Who doesn’t love adventures while on holiday? They’re exciting, they remind you of how great it feels to be alive and they give you a good story to relay to friends back home. But while you’re enjoying that adrenaline rush, remember that you, like everyone else, are mortal. Additionally, a botched escapade might not kill you, but could cause you serious illness or injury, the effects of which could range from a ruined holiday to a lifetime of disability.
To avoid all of these nasty experiences, here are some tips to help you stay safe while on holiday.
While you may be able to access quality health care at home, your coverage may not extend to care in medical facilities abroad. If you have a medical emergency or suffer a holiday illness, you could end up paying a lot more than you would have at home, just because you’re dealing with a different system.
Additionally, the standard of medical care varies greatly throughout the world. There have been cases in which patients have contracted HIV from contaminated medical supplies, or when an injury was improperly treated and worsened later. Furthermore, you may not be able to file a clinical negligence claim because different countries have different regulations for medical care.
However, with insurance you may be able to get coverage for medical evacuation, where you can be taken home and treated in your own country. Of course, without insurance, this option is astronomically expensive.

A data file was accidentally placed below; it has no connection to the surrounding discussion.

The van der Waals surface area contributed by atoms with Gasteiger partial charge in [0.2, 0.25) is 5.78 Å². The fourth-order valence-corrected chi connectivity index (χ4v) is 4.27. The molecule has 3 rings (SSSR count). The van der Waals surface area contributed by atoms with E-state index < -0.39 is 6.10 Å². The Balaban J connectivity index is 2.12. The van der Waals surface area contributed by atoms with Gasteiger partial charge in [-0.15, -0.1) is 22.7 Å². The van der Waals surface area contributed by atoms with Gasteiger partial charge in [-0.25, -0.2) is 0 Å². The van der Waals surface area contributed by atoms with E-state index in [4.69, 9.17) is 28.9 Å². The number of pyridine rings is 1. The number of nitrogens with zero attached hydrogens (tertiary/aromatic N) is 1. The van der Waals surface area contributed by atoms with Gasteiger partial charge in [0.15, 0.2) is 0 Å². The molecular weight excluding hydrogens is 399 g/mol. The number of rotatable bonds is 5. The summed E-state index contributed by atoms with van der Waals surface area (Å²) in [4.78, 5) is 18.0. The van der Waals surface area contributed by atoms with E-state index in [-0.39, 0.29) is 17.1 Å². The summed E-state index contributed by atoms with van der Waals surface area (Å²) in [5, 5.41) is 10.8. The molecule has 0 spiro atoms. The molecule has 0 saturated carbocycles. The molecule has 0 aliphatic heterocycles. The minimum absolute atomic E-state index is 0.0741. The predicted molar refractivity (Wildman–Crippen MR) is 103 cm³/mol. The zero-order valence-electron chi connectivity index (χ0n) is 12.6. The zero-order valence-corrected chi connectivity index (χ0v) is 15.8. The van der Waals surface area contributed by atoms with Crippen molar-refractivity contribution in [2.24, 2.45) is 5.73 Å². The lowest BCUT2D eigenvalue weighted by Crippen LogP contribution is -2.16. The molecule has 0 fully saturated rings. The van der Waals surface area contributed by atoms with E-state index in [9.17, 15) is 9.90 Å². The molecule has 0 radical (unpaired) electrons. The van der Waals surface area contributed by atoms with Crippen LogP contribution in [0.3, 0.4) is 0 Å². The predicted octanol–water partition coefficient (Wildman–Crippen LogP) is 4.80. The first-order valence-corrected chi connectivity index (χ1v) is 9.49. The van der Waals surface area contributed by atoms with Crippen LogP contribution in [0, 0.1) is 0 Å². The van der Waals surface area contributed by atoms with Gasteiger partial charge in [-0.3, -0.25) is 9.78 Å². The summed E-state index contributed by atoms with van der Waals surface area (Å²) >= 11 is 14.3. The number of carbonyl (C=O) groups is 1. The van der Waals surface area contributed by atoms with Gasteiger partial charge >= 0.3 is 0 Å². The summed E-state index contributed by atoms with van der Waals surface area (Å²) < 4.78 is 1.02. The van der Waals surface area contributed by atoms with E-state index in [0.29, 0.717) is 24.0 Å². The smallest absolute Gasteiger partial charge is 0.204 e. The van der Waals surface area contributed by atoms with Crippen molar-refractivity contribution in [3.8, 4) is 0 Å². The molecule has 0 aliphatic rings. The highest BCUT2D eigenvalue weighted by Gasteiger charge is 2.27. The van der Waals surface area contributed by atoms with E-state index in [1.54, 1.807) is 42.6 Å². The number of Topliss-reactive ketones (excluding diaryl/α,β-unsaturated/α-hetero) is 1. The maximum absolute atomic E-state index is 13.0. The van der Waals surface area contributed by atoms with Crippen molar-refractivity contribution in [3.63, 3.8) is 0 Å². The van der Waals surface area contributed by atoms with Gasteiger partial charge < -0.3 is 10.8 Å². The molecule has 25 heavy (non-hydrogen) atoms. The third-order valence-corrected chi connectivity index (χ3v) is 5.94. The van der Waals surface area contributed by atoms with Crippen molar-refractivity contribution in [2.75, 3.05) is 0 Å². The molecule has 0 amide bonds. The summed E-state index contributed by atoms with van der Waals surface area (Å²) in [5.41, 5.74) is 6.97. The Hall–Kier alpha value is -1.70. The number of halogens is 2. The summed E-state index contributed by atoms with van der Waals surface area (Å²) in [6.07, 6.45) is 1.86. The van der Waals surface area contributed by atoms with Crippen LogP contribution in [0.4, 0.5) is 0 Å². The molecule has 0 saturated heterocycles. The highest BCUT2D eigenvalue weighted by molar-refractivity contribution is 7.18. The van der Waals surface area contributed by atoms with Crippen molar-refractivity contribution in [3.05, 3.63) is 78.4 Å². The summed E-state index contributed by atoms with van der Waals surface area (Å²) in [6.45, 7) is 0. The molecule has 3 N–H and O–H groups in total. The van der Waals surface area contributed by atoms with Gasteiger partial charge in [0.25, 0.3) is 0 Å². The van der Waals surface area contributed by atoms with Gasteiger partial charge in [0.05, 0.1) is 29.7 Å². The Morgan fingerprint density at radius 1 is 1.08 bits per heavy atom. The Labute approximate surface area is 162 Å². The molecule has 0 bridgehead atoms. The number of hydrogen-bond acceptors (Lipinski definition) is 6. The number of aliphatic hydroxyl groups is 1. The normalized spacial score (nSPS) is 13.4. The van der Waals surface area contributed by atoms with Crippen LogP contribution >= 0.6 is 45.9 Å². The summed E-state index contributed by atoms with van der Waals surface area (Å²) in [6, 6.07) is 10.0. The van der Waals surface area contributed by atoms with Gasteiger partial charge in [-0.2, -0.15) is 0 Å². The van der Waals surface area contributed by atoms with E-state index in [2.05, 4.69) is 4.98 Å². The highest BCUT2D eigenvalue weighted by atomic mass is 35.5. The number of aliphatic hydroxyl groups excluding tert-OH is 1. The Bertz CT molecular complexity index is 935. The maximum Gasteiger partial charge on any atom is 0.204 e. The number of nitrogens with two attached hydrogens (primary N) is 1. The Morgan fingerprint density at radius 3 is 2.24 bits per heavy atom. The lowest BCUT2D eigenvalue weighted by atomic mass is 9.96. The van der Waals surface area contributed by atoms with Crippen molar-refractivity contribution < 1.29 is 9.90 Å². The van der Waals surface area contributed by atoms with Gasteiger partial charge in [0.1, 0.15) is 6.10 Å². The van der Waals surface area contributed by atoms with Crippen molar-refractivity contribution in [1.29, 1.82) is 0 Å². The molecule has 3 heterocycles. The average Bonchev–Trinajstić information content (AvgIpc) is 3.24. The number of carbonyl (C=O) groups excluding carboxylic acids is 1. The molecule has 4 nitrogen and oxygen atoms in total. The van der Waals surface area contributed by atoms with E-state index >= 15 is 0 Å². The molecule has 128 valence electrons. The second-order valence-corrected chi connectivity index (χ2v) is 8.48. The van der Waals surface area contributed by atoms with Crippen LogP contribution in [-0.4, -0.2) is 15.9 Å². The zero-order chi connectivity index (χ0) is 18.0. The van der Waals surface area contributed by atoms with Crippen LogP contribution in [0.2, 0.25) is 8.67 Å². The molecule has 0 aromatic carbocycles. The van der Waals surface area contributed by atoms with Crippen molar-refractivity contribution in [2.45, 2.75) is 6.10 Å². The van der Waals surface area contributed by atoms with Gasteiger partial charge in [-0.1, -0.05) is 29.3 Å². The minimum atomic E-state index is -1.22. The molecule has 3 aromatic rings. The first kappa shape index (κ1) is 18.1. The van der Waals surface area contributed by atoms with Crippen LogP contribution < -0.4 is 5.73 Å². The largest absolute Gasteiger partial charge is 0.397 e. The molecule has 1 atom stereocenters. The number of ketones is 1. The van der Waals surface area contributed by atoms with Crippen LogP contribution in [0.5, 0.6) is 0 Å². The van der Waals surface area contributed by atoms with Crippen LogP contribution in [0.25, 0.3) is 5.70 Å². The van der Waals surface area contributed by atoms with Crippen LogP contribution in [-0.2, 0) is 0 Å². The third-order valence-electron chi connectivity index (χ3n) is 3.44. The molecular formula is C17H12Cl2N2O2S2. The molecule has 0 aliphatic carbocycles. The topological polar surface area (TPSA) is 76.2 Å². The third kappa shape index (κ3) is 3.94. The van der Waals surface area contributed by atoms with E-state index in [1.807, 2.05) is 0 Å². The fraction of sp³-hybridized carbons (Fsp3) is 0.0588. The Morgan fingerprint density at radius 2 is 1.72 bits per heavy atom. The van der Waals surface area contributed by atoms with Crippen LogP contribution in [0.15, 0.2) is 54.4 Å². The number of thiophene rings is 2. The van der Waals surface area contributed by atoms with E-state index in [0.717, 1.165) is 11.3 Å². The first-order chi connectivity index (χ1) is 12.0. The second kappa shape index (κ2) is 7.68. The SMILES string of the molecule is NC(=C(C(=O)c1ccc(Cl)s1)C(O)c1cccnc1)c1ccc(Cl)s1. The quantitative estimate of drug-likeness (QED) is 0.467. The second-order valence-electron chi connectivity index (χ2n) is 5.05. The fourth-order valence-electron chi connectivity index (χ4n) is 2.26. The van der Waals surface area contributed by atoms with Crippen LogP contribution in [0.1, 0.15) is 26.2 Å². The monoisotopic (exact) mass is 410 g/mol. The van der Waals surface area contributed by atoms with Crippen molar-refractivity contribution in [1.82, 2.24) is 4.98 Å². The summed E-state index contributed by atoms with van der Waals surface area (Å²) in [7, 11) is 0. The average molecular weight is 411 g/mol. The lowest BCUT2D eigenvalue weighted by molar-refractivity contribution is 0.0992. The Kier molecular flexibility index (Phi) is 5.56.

Check for licences
Before you attempt any activities or tours geared to thrill-seeking, check and see whether the company is registered or licensed. Also, do some research online and see what other travellers have to say, such as on TripAdvisor or on Lonely Planet’s forums. This will help you determine whether you will be safe on any of these expeditions.
Be a discerning diner
While eating local food can be one of the pleasures of travel, it’s also a good way to get sick. Since for different countries there are different regulations governing food quality and restaurant hygiene, food-borne illness is one of the most common problems travelers face.
To prevent food-borne illness, try to be careful about where you eat. Make sure to check the cleanliness of the dining area, and if you see evidence of filth, find a different place to have your dinner. You can also take a cue from the locals, and only visit restaurants and cafes that are full of patrons. Avoid establishments that are empty or have just a few patrons. Chances are, the local people know which places are safe and which are not. Plus, a full restaurant may indicate particularly tasty or popular food.
Go with your gut
Finally, make sure to listen to and honour your instincts. Only you can determine your comfort level, and if a situation feels unsafe then get out immediately. Otherwise, feel free to enjoy your adventure.